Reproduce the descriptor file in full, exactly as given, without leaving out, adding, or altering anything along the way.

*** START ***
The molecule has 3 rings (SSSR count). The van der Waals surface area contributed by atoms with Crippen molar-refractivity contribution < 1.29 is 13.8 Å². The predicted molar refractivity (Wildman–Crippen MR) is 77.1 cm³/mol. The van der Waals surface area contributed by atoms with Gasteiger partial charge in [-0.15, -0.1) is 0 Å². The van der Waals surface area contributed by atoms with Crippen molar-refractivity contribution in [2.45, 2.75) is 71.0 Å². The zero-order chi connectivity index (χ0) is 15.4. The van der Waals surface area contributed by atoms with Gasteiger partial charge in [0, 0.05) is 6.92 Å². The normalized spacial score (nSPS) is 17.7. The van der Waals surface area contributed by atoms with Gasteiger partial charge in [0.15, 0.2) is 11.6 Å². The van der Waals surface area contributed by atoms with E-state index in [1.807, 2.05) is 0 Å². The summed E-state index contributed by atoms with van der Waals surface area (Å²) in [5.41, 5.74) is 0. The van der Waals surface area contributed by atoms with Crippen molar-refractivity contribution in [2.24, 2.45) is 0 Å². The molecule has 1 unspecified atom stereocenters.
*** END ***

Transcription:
The molecule has 3 rings (SSSR count). The van der Waals surface area contributed by atoms with Crippen molar-refractivity contribution < 1.29 is 13.8 Å². The predicted molar refractivity (Wildman–Crippen MR) is 77.1 cm³/mol. The van der Waals surface area contributed by atoms with Gasteiger partial charge in [-0.15, -0.1) is 0 Å². The van der Waals surface area contributed by atoms with Crippen molar-refractivity contribution in [2.45, 2.75) is 71.0 Å². The zero-order chi connectivity index (χ0) is 15.4. The van der Waals surface area contributed by atoms with Gasteiger partial charge in [0, 0.05) is 6.92 Å². The normalized spacial score (nSPS) is 17.7. The van der Waals surface area contributed by atoms with Gasteiger partial charge in [0.15, 0.2) is 11.6 Å². The van der Waals surface area contributed by atoms with E-state index in [1.807, 2.05) is 0 Å². The summed E-state index contributed by atoms with van der Waals surface area (Å²) in [5.41, 5.74) is 0. The van der Waals surface area contributed by atoms with Crippen molar-refractivity contribution in [2.24, 2.45) is 0 Å². The molecule has 1 unspecified atom stereocenters.